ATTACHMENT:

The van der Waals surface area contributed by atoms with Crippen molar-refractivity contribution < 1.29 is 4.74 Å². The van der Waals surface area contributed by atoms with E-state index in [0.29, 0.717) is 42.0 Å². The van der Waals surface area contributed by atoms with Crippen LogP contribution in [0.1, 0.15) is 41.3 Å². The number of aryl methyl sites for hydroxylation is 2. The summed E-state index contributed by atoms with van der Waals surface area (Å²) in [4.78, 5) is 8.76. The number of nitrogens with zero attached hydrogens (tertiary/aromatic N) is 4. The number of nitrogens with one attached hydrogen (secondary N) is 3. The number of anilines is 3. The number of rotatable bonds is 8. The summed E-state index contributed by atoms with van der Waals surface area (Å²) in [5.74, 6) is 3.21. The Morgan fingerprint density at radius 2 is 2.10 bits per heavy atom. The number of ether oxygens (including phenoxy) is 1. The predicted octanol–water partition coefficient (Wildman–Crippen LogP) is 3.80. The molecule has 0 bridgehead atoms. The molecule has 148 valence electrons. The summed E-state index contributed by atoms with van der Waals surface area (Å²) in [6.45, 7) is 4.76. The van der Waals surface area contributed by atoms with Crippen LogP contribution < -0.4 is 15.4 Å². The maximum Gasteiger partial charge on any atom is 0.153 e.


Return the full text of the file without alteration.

The van der Waals surface area contributed by atoms with Crippen molar-refractivity contribution < 1.29 is 4.74 Å². The van der Waals surface area contributed by atoms with E-state index in [0.29, 0.717) is 42.0 Å². The van der Waals surface area contributed by atoms with Crippen LogP contribution in [0.1, 0.15) is 41.3 Å². The number of aryl methyl sites for hydroxylation is 2. The summed E-state index contributed by atoms with van der Waals surface area (Å²) in [4.78, 5) is 8.76. The number of nitrogens with zero attached hydrogens (tertiary/aromatic N) is 4. The number of nitrogens with one attached hydrogen (secondary N) is 3. The number of anilines is 3. The number of rotatable bonds is 8. The summed E-state index contributed by atoms with van der Waals surface area (Å²) in [5.74, 6) is 3.21. The Morgan fingerprint density at radius 2 is 2.10 bits per heavy atom. The number of ether oxygens (including phenoxy) is 1. The predicted octanol–water partition coefficient (Wildman–Crippen LogP) is 3.80. The molecule has 0 bridgehead atoms. The molecule has 148 valence electrons. The summed E-state index contributed by atoms with van der Waals surface area (Å²) in [6.45, 7) is 4.76. The van der Waals surface area contributed by atoms with Crippen LogP contribution < -0.4 is 15.4 Å². The maximum Gasteiger partial charge on any atom is 0.153 e.